(D.I. 32, pp. 3-4; D.I. 34, pp. 3-5.)

Pettinaro claims that it made a good faith effort to comply with Paragraph 16, as amended, by obtaining the minority contractors directory/registry and contacting over ten minority subcontractors listed therein. According to Pettinaro, "a substantial number" of those contractors solicited indicated that they did not have the facilities to bid on a project of the magnitude of the proposed operations center. (D.I. 32, p. 5.) Two minority subcontractors, however, did in fact submit bids to Pettinaro. One of these bids was the lowest offered in the particular subcontractor category and was accepted; the other bid was purportedly $60,000 above the lowest bid received by Pettinaro in that category and was rejected. Id. at 5-6. As a result, Pettinaro's bid as general contractor for the proposed operations center, as submitted to DART, allocated less than 1% of the total construction price to minority subcontractors. (D.I. 34A, ex. 3.)

The bids were opened on July 2, 1975, and Pettinaro's bid was the lowest tendered. On July 15, 1975, DART's architects for the operations center wrote to Pettinaro requesting it to provide information concerning its subcontractors and "any `set aside' or other techniques" set forth in its bid proposal for the purpose of determining whether Pettinaro had complied with the minority business enterprise requirements of Paragraph 16. (D.I. 34A, ex. 2.) Pettinaro *562 responded by acknowledging that the one minority subcontractor listed in its bid would account for less than 1% of the total bid price, but asserted that "it is our intention to push any work not included in the required list of subcontractors in the direction of minority owned enterprises" and "to purchase material from minority owned suppliers." (D.I. 34A, ex. 3, p. 1.)

The Board of Commissioners of DART met to review Pettinaro's response on July 18, 1975, and after "consider[ing] all the available evidence," determined that Pettinaro's bid must be rejected as "non-responsive" because of its failure to satisfy the requirements of Paragraph 16. (D.I. 34A, ex. 4.) Pettinaro was notified of this decision and the contract was subsequently awarded to Ehret of Delaware, Inc., the lowest bidder that had complied with the minority business enterprise requirements.[1]

Plaintiffs filed this suit on February 8, 1976, charging DART, its Executive Director and Board of Commissioners with discriminating on the basis of race, and seeking money damages to vindicate the purported infringement of plaintiffs' civil rights. Plaintiffs argue that the minority business enterprise provision contained in Paragraph 16 operated as a racial quota, creating a classification on the basis of race which was unjustified by any compelling state interest. Defendants do not directly refute plaintiffs' characterization of Paragraph 16 as a racial quota but argue, nonetheless, that the minority business enterprise provision was necessitated by a compelling governmental interest in redressing prior racial discrimination against minority businesses.

Both parties agree that in resolving this case, the Court must be guided by the Supreme Court decisions in University of California Regents v. Bakke, supra, and Fullilove v. Klutznick, ___ U.S. ___, 100 S. Ct. 2758, 65 L. Ed. 2d 902 (1980). Although neither of these decisions commanded a consensus, the parties have synthesized the opinions of the individual Justices and have apparently concluded that the minority business enterprise provision could pass constitutional muster if the following two conditions were met: (1) the provision was supported by a finding of a competent judicial, legislative or administrative body that unlawful discrimination had in the past been perpetrated against minority business enterprises; and (2) the minority business enterprise requirement at issue in this case was narrowly drawn to remedy the prejudicial effects flowing from the specific prior discrimination.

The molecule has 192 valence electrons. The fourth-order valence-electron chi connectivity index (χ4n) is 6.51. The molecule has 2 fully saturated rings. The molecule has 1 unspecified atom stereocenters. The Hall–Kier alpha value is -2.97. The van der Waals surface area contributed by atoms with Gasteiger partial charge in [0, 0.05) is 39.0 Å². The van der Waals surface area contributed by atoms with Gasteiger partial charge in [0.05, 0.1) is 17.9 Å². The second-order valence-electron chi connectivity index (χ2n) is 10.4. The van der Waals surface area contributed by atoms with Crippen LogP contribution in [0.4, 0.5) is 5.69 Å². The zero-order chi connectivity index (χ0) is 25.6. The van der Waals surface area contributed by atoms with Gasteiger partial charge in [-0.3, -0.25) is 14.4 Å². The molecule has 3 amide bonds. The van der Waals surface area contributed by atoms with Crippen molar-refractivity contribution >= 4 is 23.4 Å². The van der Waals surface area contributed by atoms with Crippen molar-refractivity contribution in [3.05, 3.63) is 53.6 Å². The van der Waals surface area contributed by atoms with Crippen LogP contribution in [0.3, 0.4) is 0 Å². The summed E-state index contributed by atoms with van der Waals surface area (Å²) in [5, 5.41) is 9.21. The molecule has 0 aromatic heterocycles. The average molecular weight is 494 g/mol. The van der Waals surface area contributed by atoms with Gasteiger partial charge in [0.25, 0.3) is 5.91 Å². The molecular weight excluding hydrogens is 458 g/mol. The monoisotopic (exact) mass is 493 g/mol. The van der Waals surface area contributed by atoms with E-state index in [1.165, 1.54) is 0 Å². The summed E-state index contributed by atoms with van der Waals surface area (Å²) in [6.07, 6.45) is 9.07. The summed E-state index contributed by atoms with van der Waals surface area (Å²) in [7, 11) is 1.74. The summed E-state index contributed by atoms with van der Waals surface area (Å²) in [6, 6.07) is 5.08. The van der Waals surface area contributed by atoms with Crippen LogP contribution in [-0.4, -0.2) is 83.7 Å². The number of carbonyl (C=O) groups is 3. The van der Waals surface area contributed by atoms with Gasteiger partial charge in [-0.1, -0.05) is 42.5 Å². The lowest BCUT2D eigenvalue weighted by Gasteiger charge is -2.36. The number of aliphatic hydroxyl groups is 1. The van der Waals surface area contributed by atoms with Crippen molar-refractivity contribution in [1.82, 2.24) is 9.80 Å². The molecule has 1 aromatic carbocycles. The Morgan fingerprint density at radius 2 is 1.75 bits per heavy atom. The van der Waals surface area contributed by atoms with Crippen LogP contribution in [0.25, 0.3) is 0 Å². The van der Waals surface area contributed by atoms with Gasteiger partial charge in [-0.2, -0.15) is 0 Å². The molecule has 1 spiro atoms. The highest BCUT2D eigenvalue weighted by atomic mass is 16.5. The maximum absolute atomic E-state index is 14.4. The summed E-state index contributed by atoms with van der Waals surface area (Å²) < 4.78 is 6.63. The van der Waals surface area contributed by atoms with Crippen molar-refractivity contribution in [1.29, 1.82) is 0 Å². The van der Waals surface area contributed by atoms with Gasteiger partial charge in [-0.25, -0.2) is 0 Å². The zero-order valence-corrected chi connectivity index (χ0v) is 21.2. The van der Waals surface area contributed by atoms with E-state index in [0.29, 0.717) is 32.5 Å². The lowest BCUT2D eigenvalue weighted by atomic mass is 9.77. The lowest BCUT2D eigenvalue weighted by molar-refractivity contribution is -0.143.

Plaintiffs contend that in formulating Paragraph 16, DART failed to satisfy, and indeed was incapable of satisfying, these two criteria. Plaintiffs argue that DART's legislative mission does not include the authority to make findings of racial discrimination. DART is said to be entrusted only with matters bearing on public transportation and is not competent either to identify instances of discrimination or to fashion appropriate remedies to eliminate any possible effects arising from alleged prior discrimination. Furthermore, plaintiffs argue that even if defendants were competent to make these findings, defendants never engaged in such a considered analysis and no such findings were in fact adopted. Finally, plaintiffs contend that assuming arguendo that defendants formulated Paragraph 16 pursuant to a proper finding of prior discrimination, the provision was not sufficiently narrow to insure that innocent third parties were not unduly prejudiced and, therefore, must fail for overinclusiveness under Fullilove. Because the facts underlying these issues purportedly are not in dispute, plaintiffs claim that they are entitled to summary judgment as a matter of law.

*563 Defendants' rejoinder maintains that the 15% minority business enterprise provision was included in the project manual at the insistence of two federal agencies, the Urban Mass Transportation Administration and the Wilmington Business Opportunities & Economic Development Corp., an office within the Department of Commerce. Their insistence on this requirement, in turn, purportedly was prompted by a vast array of findings by the Congress, various federal agencies, and the President that minority business enterprises had suffered, and indeed continued to suffer, from the effects of prior racial discrimination. Defendants also argue, moreover, that the minority business set-aside was narrowly tailored to redress the effects of this prior racial discrimination. Accordingly, defendants conclude that under Fullilove the minority business enterprise requirement was a constitutionally permissible race-conscious remedy which resulted in no deprivation of plaintiffs' rights.